In a tiresomely predictably way, the printer failed last night just when Eileen needed to print up her resume and application. It seems to have breathed its last. I will need to replace it within the next few days as we (I) do use it quite a bit. I would like to find an economic version of a wireless printer so that I could print from any computer in the house. But we’ll see.
I spent a good deal of time on the organ bench yesterday. I was playing through Bach’s Clavier-Übung III. In the spirit of his time when their was a propensity for encyclopedic definitive statements Bach published several volumes of music. I see them as sort of a conscious summing up of what he had to say as a composer.
Since my meager keyboard technique continues to, thankfully, improve, often when I return to a work I find myself better able to realize it in my playing. This was very true yesterday as I played through the first thirteen settings in this fascinating work.
Bach followed Luther’s revisioned Lutheran Mass and Catechism with organ settings of the chorales Luther chose for the Kyrie, Gloria, Our Father and so on.
I made it all the way through the Mass parts and stopped with the odd setting of The Lord’s Prayer yesterday. All of these chorale settings are sandwiched in between the great Eb Prelude and St. Anne Fugue.
It’s a great way to spend a day.
I play these pieces more slowly than I would for performance since I am reading and rehearsing them. I often find that my final tempos for many pieces are slower than recordings I hear. Some of this may be attributed to my own lack of virtuosity. I am pretty good player, but I’m not a really a virtuoso.
I have spent my life doing a lot of public performing at church and other forums. This means not only choosing material I can realize but also choosing how much time I take to prepare a piece.
When in school, musicians often work on repertoire for a very long time. This enables playing at a higher level of technique. I have been moving back toward this kind of preparation for some pieces. So some pieces I perform are rather difficult.
But even in school I had a predilection for a bit slower tempos. I guess the stereotype is that composers tend to play a bit slower so they can hear the music a bit more clearly. This could easily be a rationalization on my part.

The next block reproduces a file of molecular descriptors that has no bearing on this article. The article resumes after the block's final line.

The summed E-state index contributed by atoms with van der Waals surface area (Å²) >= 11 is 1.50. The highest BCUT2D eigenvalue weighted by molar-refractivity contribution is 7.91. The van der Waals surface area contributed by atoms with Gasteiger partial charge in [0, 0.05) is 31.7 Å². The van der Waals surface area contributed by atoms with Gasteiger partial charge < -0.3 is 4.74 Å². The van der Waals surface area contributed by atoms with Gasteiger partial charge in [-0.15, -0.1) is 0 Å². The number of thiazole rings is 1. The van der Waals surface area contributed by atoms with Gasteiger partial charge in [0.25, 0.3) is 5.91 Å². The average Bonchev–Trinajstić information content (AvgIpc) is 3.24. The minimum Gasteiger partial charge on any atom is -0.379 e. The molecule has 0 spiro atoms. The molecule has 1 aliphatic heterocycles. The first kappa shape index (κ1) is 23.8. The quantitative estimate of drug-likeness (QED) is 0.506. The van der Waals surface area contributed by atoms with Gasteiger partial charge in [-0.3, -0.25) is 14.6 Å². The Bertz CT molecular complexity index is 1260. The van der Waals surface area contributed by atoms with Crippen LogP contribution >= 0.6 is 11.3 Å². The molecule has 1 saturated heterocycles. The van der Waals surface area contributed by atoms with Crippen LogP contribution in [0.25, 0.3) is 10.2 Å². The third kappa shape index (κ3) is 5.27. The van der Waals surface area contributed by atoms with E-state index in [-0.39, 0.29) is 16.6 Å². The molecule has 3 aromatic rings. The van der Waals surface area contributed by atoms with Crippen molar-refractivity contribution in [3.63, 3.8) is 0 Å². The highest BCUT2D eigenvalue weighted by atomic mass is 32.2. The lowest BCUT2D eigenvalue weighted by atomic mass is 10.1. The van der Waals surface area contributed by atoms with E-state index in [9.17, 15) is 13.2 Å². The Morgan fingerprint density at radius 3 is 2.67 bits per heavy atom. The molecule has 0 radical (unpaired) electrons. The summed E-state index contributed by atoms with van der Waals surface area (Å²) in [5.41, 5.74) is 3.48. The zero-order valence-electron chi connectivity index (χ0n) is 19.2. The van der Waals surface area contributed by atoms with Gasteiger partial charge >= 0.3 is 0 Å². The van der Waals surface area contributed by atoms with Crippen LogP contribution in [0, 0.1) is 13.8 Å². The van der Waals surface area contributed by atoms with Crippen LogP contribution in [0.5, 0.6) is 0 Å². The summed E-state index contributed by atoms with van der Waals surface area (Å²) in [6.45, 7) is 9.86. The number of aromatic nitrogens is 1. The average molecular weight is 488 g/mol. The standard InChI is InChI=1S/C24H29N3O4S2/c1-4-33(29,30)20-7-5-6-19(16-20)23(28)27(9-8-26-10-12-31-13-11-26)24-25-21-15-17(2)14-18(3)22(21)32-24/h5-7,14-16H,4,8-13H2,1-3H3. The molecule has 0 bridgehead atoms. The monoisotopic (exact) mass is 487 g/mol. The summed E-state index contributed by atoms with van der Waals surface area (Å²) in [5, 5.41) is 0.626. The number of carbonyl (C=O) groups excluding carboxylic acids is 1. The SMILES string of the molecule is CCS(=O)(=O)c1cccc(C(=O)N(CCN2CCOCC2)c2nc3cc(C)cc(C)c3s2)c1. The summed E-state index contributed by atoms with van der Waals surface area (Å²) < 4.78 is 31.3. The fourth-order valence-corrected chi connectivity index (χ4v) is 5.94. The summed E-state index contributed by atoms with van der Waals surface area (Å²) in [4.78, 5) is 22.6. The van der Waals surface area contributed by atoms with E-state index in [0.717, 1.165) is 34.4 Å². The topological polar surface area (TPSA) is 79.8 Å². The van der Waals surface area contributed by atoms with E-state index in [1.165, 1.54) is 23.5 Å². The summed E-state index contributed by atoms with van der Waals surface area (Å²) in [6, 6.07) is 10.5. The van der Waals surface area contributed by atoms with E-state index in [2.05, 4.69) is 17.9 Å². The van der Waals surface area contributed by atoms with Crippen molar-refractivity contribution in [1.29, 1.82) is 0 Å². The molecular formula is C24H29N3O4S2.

I thought of this as I read over the first essay in Simon Schama’s collection published last year, Scribble, Scribble, Scribble: Writing on Politics, Ice Cream, Churchill, and My Mother.
“in 1909, the Italian writer and artist Filippo Marinetti declared in his Futurist Manifesto, that ‘the world’s magnificence has been enriched by a new beauty: the beauty of speed.’ On an afternoon two years later, a sixteen-frames-a-second movie of the investiture of the Prince of Wales was developed in a darkroom on a British express train and taken to London, where it was shown the same night. Translated into military strategy by the overarmed Great Powers, as the historian A.J.P. Taylor liked to note, the imperatives of railway timetables drove the logistics of pre-emptive mobilisation. A pause to ponder was already defeat. So modernity bolted out of the starting gate in 1914: Archduke shot, millions of men in grey and khaki precipitately herded into railway carriages, carnage begun right on cue—before the Flemish mire slowed everything down and millions plodded to their doom.” from the essay, “Sail Away: Six Days to New York on the Queen Mary 2” by Simon Schama
My revered teacher at WSU, Ray Ferguson, used to note that when we performed music from the 17th century, people’s notion of speed (tempo?) was much different. The fastest thing they usually experienced was moving on horseback. Ray asked the question how did this affect tempo.
Quantz the famous flute player and composer from the 18th century talked about tempos in terms of his heartbeat. Unfortunately there is speculation that due to a rich diet, his heart was beating a bit quicker than many modern hearts thus coloring his tempos a bit faster than he intended.
Finally, in the world of musical interpretation decisions, it is the convincing nature of the performance that is critical. Whatever tempo or medium one chooses, music asks that one give it a total and complete endorsement with your performance.